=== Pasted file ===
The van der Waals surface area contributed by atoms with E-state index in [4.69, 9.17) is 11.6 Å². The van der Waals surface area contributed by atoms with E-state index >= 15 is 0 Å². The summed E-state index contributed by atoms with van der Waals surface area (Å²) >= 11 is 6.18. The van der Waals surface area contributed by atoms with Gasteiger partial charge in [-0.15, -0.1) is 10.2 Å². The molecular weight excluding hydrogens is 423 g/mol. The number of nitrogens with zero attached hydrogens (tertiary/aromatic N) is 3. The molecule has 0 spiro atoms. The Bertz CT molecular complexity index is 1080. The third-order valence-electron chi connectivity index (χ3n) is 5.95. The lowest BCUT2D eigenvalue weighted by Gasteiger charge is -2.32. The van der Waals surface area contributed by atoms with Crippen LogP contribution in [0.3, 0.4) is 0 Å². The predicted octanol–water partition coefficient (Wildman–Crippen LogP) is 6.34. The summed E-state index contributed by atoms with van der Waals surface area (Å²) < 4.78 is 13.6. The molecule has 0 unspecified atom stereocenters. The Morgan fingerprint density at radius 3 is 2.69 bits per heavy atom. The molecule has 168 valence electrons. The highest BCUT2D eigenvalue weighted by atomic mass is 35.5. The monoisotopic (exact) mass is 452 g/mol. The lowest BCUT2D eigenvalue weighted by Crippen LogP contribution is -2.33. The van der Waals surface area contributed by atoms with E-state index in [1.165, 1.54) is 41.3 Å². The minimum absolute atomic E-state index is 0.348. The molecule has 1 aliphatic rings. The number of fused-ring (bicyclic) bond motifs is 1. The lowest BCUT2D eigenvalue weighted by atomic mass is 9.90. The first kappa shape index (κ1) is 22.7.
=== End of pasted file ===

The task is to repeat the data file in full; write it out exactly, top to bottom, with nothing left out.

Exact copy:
The van der Waals surface area contributed by atoms with E-state index in [4.69, 9.17) is 11.6 Å². The van der Waals surface area contributed by atoms with E-state index >= 15 is 0 Å². The summed E-state index contributed by atoms with van der Waals surface area (Å²) >= 11 is 6.18. The van der Waals surface area contributed by atoms with Gasteiger partial charge in [-0.15, -0.1) is 10.2 Å². The molecular weight excluding hydrogens is 423 g/mol. The number of nitrogens with zero attached hydrogens (tertiary/aromatic N) is 3. The molecule has 0 spiro atoms. The Bertz CT molecular complexity index is 1080. The third-order valence-electron chi connectivity index (χ3n) is 5.95. The lowest BCUT2D eigenvalue weighted by Gasteiger charge is -2.32. The van der Waals surface area contributed by atoms with Crippen LogP contribution in [0.3, 0.4) is 0 Å². The predicted octanol–water partition coefficient (Wildman–Crippen LogP) is 6.34. The summed E-state index contributed by atoms with van der Waals surface area (Å²) < 4.78 is 13.6. The molecule has 0 unspecified atom stereocenters. The Morgan fingerprint density at radius 3 is 2.69 bits per heavy atom. The molecule has 168 valence electrons. The highest BCUT2D eigenvalue weighted by atomic mass is 35.5. The monoisotopic (exact) mass is 452 g/mol. The lowest BCUT2D eigenvalue weighted by Crippen LogP contribution is -2.33. The van der Waals surface area contributed by atoms with E-state index in [1.165, 1.54) is 41.3 Å². The minimum absolute atomic E-state index is 0.348. The molecule has 1 aliphatic rings. The number of fused-ring (bicyclic) bond motifs is 1. The lowest BCUT2D eigenvalue weighted by atomic mass is 9.90. The first kappa shape index (κ1) is 22.7.